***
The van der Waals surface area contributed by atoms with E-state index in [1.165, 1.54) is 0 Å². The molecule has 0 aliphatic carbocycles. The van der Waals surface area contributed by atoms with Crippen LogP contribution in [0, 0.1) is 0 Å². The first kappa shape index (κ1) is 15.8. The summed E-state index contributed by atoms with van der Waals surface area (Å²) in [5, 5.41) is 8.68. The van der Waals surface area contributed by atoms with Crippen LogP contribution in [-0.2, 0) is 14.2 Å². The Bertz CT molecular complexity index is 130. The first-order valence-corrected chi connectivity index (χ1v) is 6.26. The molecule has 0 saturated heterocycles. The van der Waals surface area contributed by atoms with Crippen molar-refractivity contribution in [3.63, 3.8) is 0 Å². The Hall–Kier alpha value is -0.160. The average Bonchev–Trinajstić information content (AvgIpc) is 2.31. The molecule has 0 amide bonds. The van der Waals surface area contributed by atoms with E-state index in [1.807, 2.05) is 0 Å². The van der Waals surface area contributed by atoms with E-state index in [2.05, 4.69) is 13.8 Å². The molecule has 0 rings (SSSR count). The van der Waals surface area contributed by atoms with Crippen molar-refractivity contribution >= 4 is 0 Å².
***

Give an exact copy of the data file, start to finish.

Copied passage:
The van der Waals surface area contributed by atoms with E-state index in [1.165, 1.54) is 0 Å². The molecule has 0 aliphatic carbocycles. The van der Waals surface area contributed by atoms with Crippen LogP contribution in [0, 0.1) is 0 Å². The first kappa shape index (κ1) is 15.8. The summed E-state index contributed by atoms with van der Waals surface area (Å²) in [5, 5.41) is 8.68. The van der Waals surface area contributed by atoms with Crippen LogP contribution in [-0.2, 0) is 14.2 Å². The Bertz CT molecular complexity index is 130. The first-order valence-corrected chi connectivity index (χ1v) is 6.26. The molecule has 0 saturated heterocycles. The van der Waals surface area contributed by atoms with Crippen molar-refractivity contribution in [3.63, 3.8) is 0 Å². The Hall–Kier alpha value is -0.160. The average Bonchev–Trinajstić information content (AvgIpc) is 2.31. The molecule has 0 amide bonds. The van der Waals surface area contributed by atoms with E-state index in [1.807, 2.05) is 0 Å². The van der Waals surface area contributed by atoms with E-state index in [2.05, 4.69) is 13.8 Å². The molecule has 0 rings (SSSR count). The van der Waals surface area contributed by atoms with Crippen molar-refractivity contribution >= 4 is 0 Å².